The quality of Chet Baker's product was so varied during the last decade or more of his life that recording sessions varied markedly. For this "remixed version" of Mr. B Baker sounds a tad tired, though his chops are in fine form. The studio recording captures the trumpeter with highly sympathetic and self-effacing pianist Michel Grallier and bassist Ricardo Del Fra, both of whom engage in the leader's brand of sensitivity. There are no vocals by the trumpeter, but plenty of improvising. The interesting tune selection features a few songs played often by Baker (such as Wayne Shorter's "Dolphin Dance" and Horace Silver's "Strollin'"), but several that are not associated with him at all (Grallier's "White Blues" and his gorgeous "Father X-mas," to name a couple). There is a sadness permeating the trumpeter's sound throughout, exacerbated by the lazy, sometimes sluggish, tempos. A deep and touching beauty can be felt, marking this as one of Chet's best from the period.
The release of the 4-CD box set CROSSROADS is the perfect package to commemorate Eric Clapton's first 25 years of making music. Starting out as a blues purist with the like-minded Yardbirds, Clapton left after the band moved in a decidedly more pop direction. He began an apprenticeship under John Mayall. Encouraged to indulge in his love for the songs of Freddie King ("Hideaway") and Robert Johnson ("Ramblin' On My Mind") among others, Clapton metamorphosed into a guitar god after forming Cream with two of Mayall's sidemen, Jack Bruce and Ginger Baker.
Guitarist Jim Hall is the sort of musician who displays such technical expertise, imaginative conception, and elegance of line and phrase that almost any recording of his is worth hearing. Still, Concierto ranks among the best albums of his superb catalog. For starters, the personnel here is a jazz lover's dream come true. Paul Desmond (saxophone), Chet Baker (trumpet), Roland Hanna (piano), Ron Carter (bass), and Steve Gadd (drums) are on board, creating – along with Hall – one of the highest profile lineups ever put to tape. Yet Concierto is not about star power and showboating. As subtle, nuanced, and considered as any of Hall's output, the ensemble playing here demonstrates great group sensitivity and interplay, giving precedence to mood and atmosphere over powerhouse soloing. Conductor and arranger Don Sebesky evinces a chamber ambience from the sextet on "You'd Be So Nice to Come Home To," the smoky "The Answer Is Yes," and the Hall centerpiece "Concierto de Aranjuez".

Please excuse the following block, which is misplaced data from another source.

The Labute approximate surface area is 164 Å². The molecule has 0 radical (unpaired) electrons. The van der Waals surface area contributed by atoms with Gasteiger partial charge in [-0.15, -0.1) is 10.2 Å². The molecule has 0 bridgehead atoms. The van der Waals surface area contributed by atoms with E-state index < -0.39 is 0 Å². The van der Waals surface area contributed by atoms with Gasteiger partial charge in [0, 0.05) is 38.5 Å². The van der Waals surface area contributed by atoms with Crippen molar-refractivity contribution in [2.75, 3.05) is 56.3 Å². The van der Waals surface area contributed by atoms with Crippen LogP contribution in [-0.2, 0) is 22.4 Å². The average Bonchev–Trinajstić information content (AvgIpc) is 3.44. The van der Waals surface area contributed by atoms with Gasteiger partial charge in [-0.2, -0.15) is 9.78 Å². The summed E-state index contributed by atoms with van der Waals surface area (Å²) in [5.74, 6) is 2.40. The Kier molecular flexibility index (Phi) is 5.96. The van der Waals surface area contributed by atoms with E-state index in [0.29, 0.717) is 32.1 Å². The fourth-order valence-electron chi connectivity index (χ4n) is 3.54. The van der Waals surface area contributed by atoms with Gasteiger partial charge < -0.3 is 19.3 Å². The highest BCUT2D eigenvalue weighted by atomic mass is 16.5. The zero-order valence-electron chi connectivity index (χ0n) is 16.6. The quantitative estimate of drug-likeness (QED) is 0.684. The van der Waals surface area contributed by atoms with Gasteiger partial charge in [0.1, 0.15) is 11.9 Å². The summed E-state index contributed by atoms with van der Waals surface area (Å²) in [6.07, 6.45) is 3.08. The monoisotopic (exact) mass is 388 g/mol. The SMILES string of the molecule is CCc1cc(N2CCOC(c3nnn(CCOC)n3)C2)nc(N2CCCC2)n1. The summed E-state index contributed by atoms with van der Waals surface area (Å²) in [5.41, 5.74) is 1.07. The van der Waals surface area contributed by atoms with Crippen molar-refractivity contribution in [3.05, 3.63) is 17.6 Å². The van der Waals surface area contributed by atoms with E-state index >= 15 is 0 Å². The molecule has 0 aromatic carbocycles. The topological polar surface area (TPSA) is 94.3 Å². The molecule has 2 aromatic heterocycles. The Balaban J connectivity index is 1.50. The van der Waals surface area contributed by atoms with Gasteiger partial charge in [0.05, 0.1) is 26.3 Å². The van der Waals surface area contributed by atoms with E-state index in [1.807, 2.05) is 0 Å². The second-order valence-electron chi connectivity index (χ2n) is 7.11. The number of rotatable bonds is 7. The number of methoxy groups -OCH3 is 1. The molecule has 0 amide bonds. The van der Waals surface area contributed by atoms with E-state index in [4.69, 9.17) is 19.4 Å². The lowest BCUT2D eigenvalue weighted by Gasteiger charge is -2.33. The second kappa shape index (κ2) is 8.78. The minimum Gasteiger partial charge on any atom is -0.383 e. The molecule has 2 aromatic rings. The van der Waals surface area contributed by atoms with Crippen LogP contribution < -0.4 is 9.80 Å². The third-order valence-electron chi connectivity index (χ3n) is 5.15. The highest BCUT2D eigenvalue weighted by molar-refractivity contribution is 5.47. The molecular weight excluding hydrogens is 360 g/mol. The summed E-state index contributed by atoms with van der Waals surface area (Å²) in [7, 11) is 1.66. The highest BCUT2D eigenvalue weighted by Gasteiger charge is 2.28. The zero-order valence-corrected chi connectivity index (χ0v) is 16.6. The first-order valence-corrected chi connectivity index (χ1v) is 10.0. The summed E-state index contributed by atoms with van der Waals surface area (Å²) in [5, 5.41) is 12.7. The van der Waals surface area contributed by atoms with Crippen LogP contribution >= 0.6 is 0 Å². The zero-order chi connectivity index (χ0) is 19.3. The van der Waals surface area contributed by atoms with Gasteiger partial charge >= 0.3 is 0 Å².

Special release on the heels of Jimi Jamison's "Crossroads Moments" which includes 7 studio recordings and 4 demos (sung by Jim Peterik) and features the singles "Dream Higher" & "Touch You There" 2010 Melodic Rock Records